Árbol de la Vida: Memorias y Voces de la Tierra celebrates San Antonio’s ranching heritage through the eyes of the community. This collaborative public art project brings San Antonio together by artistically giving form to our shared story. This iconic sculpture will complement the San Francisco de la Espada World Heritage Site and bring focus to the rich natural and cultural environment that surrounds it, one story at a time.
Inspired by the region-specific history of ranching, Árbol de la Vida: Memorias y Voces de la Tierra is a physical reflection of stories crafted by the people of San Antonio. Adorning the steel tree-like structure is 700 clay sculptures made by community members—many of whom worked closely with Cabrera as they had no prior sculpture experience. The objects reflect the ranching heritage themes and stories related to collectively rich traditions.
“Margarita’s work, which has been rapidly gaining national attention, provides a wonderful addition to San Antonio’s Mission Reach collection” stated Robert Amerman SARF’s Executive Director. “As a regional Latina artist with depth in local San Antonio projects via her Artpace residency, Margarita’s collaboration-‐ based projects continue to extend and enhance our discussions surrounding the manifest strengths found in our layered culture. Margarita’s work serves as a bridge and an embrace.”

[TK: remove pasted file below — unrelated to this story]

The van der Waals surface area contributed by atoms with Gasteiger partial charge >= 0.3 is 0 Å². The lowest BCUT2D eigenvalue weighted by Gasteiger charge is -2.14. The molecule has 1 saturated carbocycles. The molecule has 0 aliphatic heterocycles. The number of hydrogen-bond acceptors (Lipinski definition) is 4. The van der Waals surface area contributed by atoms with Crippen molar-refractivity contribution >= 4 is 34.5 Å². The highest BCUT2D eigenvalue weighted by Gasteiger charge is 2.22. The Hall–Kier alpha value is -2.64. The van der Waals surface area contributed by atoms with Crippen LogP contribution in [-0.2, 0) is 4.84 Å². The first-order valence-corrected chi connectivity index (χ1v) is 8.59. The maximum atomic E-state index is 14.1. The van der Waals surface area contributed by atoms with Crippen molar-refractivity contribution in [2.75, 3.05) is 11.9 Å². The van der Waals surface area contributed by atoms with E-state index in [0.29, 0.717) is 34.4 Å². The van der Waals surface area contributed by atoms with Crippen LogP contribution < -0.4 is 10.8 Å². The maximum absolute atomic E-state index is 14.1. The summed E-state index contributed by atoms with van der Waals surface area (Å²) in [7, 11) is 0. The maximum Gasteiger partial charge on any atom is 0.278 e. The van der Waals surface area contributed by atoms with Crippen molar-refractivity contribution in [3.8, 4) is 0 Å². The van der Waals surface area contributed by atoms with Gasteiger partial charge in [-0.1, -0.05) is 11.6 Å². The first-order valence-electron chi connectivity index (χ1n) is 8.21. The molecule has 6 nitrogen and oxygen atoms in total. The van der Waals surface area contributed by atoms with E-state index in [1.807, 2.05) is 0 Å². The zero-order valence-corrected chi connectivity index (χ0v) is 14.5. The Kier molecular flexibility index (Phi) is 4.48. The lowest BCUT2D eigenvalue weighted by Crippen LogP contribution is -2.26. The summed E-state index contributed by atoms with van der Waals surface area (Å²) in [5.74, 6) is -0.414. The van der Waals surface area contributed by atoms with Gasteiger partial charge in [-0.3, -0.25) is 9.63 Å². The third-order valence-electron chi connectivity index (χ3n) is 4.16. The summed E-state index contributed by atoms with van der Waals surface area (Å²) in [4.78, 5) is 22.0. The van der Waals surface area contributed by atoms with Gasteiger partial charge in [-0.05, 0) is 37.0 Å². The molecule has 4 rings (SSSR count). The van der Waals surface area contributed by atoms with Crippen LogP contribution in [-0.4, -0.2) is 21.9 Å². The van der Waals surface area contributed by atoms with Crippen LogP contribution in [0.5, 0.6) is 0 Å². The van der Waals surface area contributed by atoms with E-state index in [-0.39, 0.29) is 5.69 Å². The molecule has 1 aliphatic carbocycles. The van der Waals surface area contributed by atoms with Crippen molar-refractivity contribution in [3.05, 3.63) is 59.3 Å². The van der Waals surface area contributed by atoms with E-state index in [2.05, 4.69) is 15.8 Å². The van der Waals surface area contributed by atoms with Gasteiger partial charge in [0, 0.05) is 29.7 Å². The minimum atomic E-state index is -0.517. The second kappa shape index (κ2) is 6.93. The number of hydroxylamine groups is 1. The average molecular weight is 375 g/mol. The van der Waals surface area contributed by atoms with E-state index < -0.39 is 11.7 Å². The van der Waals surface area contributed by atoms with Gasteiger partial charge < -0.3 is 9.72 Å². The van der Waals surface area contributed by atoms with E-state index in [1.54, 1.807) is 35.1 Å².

Primary funding for this San Antonio River Foundation project is secured by a generous donation from Ramona and Lee Bass. A 6th generation Texan and native San Antonian, Ramona was raised near her family’s Seeligson Ranch. She and her husband Lee live in Fort Worth, but spend as much time as possible at their ranch in South Texas. They are excited to share their enthusiasm for the ranching heritage and traditions. Additional funding in partnership with the City of San Antonio’s Departments of Arts & Culture and Parks & Recreation.
Why Ranching History?
Mission San Francisco de la Espada is currently understood as the only Spanish colonial mission in the United States which maintains contact with its original ranching operation: Rancho de las Cabras. Texas’ ranching legacy can be attributed to the initial efforts of the mission ranches. The rancho’s ruins and pastures can be found approximately 30 miles south of San Antonio in Floresville, TX.
COMMISSIONED PUBLIC ART
The San Antonio River Foundation commissioned and funded public artworks for the benefit of our community and in support of our partners in the $384M San Antonio River Improvements Project. All works along the Mission Reach have been donated to the City of San Antonio’s public art collection in perpetuity.